Hold'em with Holloway, Vol. 123: Jason Somerville Collects My $500 Bounty at RIU Reno IX
I recently spent a week working and playing at Run It Up Reno IX at the Peppermill Reno. Jason Somerville and his team always put on a great show, and I was happy to attend for the fourth time. Unfortunately for me, it wasn't a profitable trip as I managed just a single min-cash in the All In or Fold tournament.
Here's a look at three hands I played during my visit, each either interesting or memorable.
Busted by Jason Somerville
The biggest buy-in on the RIU Reno schedule is always the $1,100 Thursday Thrilla, which places a $500 bounty on every player's head. A couple years back I collected three bounties on the very first hand I played on my way to making the final table, so I always look forward to this particular tournament.
"At least I was eliminated by the man himself and got a story to tell here."
This year didn't get off to such a dream start. Instead, I found myself grinding a short stack most of the day, though I did collect one bounty after a player was left short and I swooped in the next hand to bust him (not without three-bet jamming myself to isolate).
Playing at a fun table that included Andy Milonakis and Somerville, I actually made it fairly deep with the money in sight. I didn't have the chips to make it there, however, so I was looking to hit a rush of cards.
With the blinds at 1,000/2,000/2,000, a player opened for 4,500 and Somerville, who had been playing pretty loose and amassing chips, made the call. I looked down at in the cutoff and three-bet shoved for approximately 30,000. I was hoping to take down the pot, but given the big bounty I figured a call was coming.
Sure enough, the original raiser folded and Somerville dropped in a call while turning over the . I was ahead until a queen appeared on the flop. Bricks on the turn and river saw Somerville absorb my stack and collect a $500 chip. At least I was eliminated by the man himself and got a story to tell here.
Bad Beat in the Main Event
In the $600 RIU Reno IX Main Event, I hit a dry spell of cards. After a couple of hours I thought perhaps I was playing too tight and it was all in my head, so I literally started writing down every starting hand. In about three dozen hands, I wound up playing just two — both because I got to see a free flop in the big blind.
Then, finally, I looked down at the beautiful . An older gentleman to my right, who'd shown himself to overplay hands, opened to 3,000 at the 300/600/600 level. I was sitting with around 40,000 and put in a raise to 8,500 hoping it looked like I was trying to steal his big open.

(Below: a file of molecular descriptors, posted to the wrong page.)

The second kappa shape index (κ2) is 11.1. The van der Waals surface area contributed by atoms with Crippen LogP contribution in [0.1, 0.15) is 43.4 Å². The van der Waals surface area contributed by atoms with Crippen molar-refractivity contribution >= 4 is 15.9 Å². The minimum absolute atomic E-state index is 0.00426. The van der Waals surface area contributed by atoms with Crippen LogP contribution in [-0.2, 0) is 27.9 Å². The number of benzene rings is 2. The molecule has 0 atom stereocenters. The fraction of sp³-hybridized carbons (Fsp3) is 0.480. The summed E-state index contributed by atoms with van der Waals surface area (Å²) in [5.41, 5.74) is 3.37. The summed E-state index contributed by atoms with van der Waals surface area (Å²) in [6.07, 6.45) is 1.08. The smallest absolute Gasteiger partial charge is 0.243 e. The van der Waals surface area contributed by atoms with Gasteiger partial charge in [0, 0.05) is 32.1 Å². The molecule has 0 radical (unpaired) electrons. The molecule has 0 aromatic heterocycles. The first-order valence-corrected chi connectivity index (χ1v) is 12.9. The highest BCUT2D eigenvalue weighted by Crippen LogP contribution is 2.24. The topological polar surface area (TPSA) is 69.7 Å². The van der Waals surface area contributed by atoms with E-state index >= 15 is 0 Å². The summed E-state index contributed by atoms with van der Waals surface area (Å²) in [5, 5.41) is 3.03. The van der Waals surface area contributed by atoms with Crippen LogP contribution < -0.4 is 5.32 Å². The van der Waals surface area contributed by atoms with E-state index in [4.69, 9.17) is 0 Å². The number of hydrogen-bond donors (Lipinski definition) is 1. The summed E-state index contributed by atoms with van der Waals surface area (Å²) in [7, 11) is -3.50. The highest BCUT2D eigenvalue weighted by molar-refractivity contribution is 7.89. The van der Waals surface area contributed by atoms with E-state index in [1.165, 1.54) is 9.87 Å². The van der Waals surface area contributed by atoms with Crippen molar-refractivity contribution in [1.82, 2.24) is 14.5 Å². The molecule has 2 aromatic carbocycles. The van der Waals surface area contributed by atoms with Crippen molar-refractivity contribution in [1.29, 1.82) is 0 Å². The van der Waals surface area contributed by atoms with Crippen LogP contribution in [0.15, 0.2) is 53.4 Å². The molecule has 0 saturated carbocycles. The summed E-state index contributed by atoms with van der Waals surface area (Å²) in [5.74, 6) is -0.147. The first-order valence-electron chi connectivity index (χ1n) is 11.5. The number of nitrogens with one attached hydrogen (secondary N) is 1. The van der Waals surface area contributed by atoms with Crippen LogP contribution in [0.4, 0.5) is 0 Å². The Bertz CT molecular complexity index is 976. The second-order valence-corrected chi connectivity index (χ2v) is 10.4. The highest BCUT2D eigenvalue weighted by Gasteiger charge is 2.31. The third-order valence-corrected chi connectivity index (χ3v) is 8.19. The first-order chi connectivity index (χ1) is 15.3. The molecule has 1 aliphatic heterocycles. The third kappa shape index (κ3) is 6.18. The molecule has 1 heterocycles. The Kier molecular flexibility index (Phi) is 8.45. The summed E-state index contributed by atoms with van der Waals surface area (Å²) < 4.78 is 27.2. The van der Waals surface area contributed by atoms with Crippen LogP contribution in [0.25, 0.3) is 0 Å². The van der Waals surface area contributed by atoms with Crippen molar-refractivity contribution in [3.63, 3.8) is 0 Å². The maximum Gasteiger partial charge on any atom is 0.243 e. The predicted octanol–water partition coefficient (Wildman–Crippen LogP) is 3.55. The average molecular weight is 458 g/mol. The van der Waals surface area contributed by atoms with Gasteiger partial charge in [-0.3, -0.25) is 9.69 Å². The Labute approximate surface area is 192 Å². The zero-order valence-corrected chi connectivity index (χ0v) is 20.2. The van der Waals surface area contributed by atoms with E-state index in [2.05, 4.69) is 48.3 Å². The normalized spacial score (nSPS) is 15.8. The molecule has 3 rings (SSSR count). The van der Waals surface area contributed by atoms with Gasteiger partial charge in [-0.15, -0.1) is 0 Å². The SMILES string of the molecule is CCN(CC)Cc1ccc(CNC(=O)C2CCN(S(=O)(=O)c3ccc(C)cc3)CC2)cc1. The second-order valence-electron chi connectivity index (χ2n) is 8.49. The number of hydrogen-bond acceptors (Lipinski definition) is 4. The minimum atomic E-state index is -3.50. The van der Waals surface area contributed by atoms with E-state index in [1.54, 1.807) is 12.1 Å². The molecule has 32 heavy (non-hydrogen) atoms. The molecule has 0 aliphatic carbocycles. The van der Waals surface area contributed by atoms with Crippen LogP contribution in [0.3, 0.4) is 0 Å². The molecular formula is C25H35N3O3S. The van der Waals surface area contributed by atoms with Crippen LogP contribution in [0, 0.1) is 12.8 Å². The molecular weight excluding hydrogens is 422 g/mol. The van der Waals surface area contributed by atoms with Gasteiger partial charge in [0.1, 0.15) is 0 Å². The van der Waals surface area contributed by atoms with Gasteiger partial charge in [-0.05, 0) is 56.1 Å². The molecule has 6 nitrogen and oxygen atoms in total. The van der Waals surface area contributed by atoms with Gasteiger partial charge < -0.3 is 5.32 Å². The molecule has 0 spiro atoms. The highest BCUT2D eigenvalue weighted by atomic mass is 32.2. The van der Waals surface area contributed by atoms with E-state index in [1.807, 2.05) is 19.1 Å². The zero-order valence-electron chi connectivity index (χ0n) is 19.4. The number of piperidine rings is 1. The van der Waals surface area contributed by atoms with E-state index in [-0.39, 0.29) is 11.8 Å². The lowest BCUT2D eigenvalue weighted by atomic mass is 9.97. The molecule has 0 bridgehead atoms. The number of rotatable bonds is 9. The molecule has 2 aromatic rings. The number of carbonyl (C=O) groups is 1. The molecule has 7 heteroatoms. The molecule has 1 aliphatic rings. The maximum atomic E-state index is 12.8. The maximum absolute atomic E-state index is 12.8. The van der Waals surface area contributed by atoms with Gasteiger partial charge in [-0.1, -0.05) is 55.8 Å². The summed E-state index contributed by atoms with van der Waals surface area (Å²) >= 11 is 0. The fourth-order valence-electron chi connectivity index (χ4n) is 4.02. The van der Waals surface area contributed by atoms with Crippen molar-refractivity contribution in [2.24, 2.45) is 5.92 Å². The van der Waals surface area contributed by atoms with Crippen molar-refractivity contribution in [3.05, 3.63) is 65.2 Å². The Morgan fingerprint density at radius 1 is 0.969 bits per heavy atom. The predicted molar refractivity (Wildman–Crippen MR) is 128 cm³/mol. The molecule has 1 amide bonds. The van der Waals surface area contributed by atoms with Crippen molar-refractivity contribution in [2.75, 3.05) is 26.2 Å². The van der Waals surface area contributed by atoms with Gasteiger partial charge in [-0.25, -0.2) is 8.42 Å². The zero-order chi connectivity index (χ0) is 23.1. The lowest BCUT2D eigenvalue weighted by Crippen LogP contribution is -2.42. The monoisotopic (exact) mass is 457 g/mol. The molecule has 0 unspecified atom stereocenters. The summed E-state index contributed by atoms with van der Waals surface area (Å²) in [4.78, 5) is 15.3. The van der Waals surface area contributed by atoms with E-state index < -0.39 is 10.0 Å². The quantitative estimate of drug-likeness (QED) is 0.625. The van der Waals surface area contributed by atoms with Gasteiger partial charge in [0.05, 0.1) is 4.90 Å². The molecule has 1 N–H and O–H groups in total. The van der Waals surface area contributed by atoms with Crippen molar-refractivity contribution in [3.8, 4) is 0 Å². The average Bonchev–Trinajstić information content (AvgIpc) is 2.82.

Action folded back to the initial raiser and he did exactly as I hoped — he moved all in! I snap-called off and tabled my pocket rockets.
"Oh, nice hand," the old man said before showing his . I was primed to double but as you can tell from the title of this section a bad beat was coming. I held through both the flop and turn, which meant all I needed to do was dodge the two remaining nines in the deck to double. That proved easier said than done, though, as the peeled off on the river to send me to the rail.
It was one of those frustrating moments where no matter how tight you play, no matter how good you get it in, you wind up punished instead of rewarded.
Second Bullet Misses the Mark
I refused to go out that way, so promptly headed to the registration desk to re-enter. My next bullet went much better as I built my stack and made it fairly late into the night. I finally caught fire after doubling big with against on a king-high flop and was feeling good.
I'd been playing mostly tight and all my showdown hands had been fairly strong (i.e., either big aces or pocket pairs). I was ready to keep the ball rolling when a big hand played out in the 2,000/4,000/4,000 level.
"I thought there was a good chance I'd push him off ace-king in that spot. Boy, was I wrong."
A different older gentleman opened for 11,000 from the hijack and I was in the cutoff with . Not a strong hand by any means, but given my hot streak and tight image I thought it was a good spot to steal. The players on the button and in the blinds had been playing snug with their mediocre stacks, and my read was the hijack, who had around 80,000, wasn't super strong. I was sitting with around 130,000 opted to go with it by moving all in.
As long as the button and blinds didn't wake up with a monster (even if they did I had a good hand to crack a big pocket pair), I was 100 percent confident the original raiser would fold and I'd pick up 21,000 in chips. As I'd hoped, the button and blinds all folded, but then the old man shrugged and called off his stack.
My stomach dropped as it appeared I'd read my opponent wrong. That wasn't exactly the case, though. I knew he wasn't super strong — he tabled the — but I never expected him to call off his decent stack with a hand like that. Heck, I thought there was a good chance I'd push him off ace-king in that spot. Boy, was I wrong.
Even so, seven-six suited still had a 41.34 percent chance of winning the hand. That percentage dropped considerably when he paired his jack on the flop, but I was drawing very much live after turning a six that also gave me a gutshot straight draw. I bricked the river, though, and sent two-thirds of my stack across the table.
Did I need to go crazy with seven-six suited there? Of course not. But honestly, I was so confident in my read that I'd do it again. More often than not, an ace-jack opener will release and I'd pick up the pot.
Amassing chips can be tough, so it's important to find spots where they're just waiting for you to collect them. I thought this was one of those spots, but the old man proved me wrong.